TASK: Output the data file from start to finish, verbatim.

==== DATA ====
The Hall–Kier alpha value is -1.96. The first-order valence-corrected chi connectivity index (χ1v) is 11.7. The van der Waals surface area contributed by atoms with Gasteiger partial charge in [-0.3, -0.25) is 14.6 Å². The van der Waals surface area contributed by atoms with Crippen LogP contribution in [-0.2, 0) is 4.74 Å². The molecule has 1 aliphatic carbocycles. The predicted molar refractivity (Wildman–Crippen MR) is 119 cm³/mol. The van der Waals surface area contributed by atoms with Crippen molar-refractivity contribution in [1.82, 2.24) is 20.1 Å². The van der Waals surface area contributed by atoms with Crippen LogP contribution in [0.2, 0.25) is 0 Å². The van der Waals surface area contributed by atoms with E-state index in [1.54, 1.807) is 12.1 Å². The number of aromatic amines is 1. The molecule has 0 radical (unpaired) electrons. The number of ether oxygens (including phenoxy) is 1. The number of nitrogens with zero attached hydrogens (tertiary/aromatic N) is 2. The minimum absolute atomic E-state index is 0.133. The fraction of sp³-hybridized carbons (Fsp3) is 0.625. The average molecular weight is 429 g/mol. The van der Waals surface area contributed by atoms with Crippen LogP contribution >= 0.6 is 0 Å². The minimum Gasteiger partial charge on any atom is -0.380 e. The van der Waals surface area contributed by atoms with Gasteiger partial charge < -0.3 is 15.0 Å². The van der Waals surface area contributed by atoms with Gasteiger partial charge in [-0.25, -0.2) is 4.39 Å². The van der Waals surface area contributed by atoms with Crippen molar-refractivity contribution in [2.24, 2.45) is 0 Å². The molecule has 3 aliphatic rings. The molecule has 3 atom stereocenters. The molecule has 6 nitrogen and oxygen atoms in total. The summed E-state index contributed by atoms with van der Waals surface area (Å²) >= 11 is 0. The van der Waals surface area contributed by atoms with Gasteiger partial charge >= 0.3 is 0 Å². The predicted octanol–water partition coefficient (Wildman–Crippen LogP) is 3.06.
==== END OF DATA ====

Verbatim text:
The Hall–Kier alpha value is -1.96. The first-order valence-corrected chi connectivity index (χ1v) is 11.7. The van der Waals surface area contributed by atoms with Gasteiger partial charge in [-0.3, -0.25) is 14.6 Å². The van der Waals surface area contributed by atoms with Crippen LogP contribution in [-0.2, 0) is 4.74 Å². The molecule has 1 aliphatic carbocycles. The predicted molar refractivity (Wildman–Crippen MR) is 119 cm³/mol. The van der Waals surface area contributed by atoms with Crippen molar-refractivity contribution in [1.82, 2.24) is 20.1 Å². The van der Waals surface area contributed by atoms with Crippen LogP contribution in [0.2, 0.25) is 0 Å². The van der Waals surface area contributed by atoms with E-state index in [1.54, 1.807) is 12.1 Å². The number of aromatic amines is 1. The molecule has 0 radical (unpaired) electrons. The number of ether oxygens (including phenoxy) is 1. The number of nitrogens with zero attached hydrogens (tertiary/aromatic N) is 2. The minimum absolute atomic E-state index is 0.133. The fraction of sp³-hybridized carbons (Fsp3) is 0.625. The average molecular weight is 429 g/mol. The van der Waals surface area contributed by atoms with Crippen LogP contribution >= 0.6 is 0 Å². The minimum Gasteiger partial charge on any atom is -0.380 e. The van der Waals surface area contributed by atoms with Gasteiger partial charge < -0.3 is 15.0 Å². The van der Waals surface area contributed by atoms with Gasteiger partial charge in [-0.25, -0.2) is 4.39 Å². The van der Waals surface area contributed by atoms with Crippen molar-refractivity contribution in [2.24, 2.45) is 0 Å². The molecule has 3 aliphatic rings. The molecule has 3 atom stereocenters. The molecule has 6 nitrogen and oxygen atoms in total. The summed E-state index contributed by atoms with van der Waals surface area (Å²) >= 11 is 0. The van der Waals surface area contributed by atoms with Gasteiger partial charge >= 0.3 is 0 Å². The predicted octanol–water partition coefficient (Wildman–Crippen LogP) is 3.06.